Karma of being a pawn in someone’s drama
I was asked recently about a situation where someone I know, lets call her Kate, was out with her ageing mum. Mum unexpectedly met a friend while shopping who asked her why she hadn’t attended the recent annual Christmas party at the golf club. Mum said that she hadn’t been able to come because Kate needed her to baby sit. The friend gave Kate a nasty look, as if to say, “you don’t value your mother’s life, you just want her to serve you instead of coming to the annual party.” Only thing was, Kate knew nothing about it, Mum had not baby sat and Kate was in an embarrassing position. She later expressed her anger to her mother, who apologised and said she just hadn’t wanted to go but didn’t know what to say in the moment.
These are such human situations aren’t they? In a moment of fear, we commit ourselves to some story that is plausible but not true, to avoid facing a feeling, having a response to a situation that could bring criticism our way.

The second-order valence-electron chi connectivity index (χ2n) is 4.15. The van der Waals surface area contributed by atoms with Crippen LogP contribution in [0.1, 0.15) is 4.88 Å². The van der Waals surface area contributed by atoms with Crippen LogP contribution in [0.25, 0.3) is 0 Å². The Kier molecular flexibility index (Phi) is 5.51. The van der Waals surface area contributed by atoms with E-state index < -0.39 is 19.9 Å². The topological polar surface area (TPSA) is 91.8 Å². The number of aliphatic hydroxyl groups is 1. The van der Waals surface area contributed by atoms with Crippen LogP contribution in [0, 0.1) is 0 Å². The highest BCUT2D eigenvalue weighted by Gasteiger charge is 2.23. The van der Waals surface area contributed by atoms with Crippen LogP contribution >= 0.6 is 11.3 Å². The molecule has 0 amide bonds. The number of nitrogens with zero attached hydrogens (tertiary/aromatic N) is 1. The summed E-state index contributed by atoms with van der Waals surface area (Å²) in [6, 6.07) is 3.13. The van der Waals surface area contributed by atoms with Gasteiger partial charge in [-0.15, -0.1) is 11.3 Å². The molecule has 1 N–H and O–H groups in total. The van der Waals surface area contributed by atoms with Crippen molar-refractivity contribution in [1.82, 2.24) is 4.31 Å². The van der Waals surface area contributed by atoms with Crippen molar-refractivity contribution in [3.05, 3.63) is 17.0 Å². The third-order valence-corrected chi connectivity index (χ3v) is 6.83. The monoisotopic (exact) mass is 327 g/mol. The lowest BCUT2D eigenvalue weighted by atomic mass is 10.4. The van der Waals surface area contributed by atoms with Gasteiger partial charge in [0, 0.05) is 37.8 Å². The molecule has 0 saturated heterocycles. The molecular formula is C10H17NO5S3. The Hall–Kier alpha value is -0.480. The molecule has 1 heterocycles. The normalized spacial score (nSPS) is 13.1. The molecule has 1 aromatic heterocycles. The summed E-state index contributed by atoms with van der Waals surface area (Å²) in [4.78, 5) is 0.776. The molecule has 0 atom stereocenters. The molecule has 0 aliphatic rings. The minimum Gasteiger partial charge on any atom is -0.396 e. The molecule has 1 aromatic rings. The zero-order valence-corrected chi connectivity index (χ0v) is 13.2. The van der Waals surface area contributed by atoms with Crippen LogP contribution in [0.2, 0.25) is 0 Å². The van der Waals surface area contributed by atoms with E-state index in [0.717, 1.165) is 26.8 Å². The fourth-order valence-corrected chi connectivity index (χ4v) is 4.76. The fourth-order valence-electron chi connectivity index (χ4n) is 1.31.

So, Mum had dodged it. Kate’s question was, did she carry the karma of her mother’s lie?
Each situation is different. In this situation I invited Kate to have compassion for her mum, who clearly had an upsurging of fear, a kind of paralysis of thought and was out of touch with her self empowerment.
At the same time it was perfectly proper for Kate to put a boundary in place, trying to do it gently, this is the part around her own empowerment. Having the conversation that needs to be had, and doing inner work around how we feel. As Kate had no intention to deceive, there can not be karma attaching to her, it attaches to her mother.
Kate’s challenge is to forgive her, have the necessary discussion, and let it go, allowing herself not to go into separateness and judgment, but to get even closer in love and compassion to her mum.
Love, Shakti Durga
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